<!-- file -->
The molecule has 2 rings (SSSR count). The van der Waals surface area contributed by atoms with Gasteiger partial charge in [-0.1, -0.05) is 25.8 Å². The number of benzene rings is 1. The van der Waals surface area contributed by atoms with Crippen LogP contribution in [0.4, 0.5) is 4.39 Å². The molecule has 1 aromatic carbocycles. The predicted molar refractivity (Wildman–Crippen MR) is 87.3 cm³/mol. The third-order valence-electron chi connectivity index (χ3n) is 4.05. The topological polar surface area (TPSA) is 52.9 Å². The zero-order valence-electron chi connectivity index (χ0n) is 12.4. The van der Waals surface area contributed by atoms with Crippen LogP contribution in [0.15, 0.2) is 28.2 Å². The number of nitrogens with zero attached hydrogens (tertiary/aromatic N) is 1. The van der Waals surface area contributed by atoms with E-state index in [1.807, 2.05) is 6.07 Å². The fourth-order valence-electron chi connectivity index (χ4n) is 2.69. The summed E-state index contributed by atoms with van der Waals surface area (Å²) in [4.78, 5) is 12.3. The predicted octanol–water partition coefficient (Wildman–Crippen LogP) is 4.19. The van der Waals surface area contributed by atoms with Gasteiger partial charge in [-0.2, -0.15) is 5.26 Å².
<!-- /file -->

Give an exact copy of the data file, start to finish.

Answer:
The molecule has 2 rings (SSSR count). The van der Waals surface area contributed by atoms with Gasteiger partial charge in [-0.1, -0.05) is 25.8 Å². The number of benzene rings is 1. The van der Waals surface area contributed by atoms with Crippen LogP contribution in [0.4, 0.5) is 4.39 Å². The molecule has 1 aromatic carbocycles. The predicted molar refractivity (Wildman–Crippen MR) is 87.3 cm³/mol. The third-order valence-electron chi connectivity index (χ3n) is 4.05. The topological polar surface area (TPSA) is 52.9 Å². The zero-order valence-electron chi connectivity index (χ0n) is 12.4. The van der Waals surface area contributed by atoms with Crippen LogP contribution in [0.15, 0.2) is 28.2 Å². The number of nitrogens with zero attached hydrogens (tertiary/aromatic N) is 1. The van der Waals surface area contributed by atoms with E-state index in [1.807, 2.05) is 6.07 Å². The fourth-order valence-electron chi connectivity index (χ4n) is 2.69. The summed E-state index contributed by atoms with van der Waals surface area (Å²) in [4.78, 5) is 12.3. The predicted octanol–water partition coefficient (Wildman–Crippen LogP) is 4.19. The van der Waals surface area contributed by atoms with Gasteiger partial charge in [-0.2, -0.15) is 5.26 Å².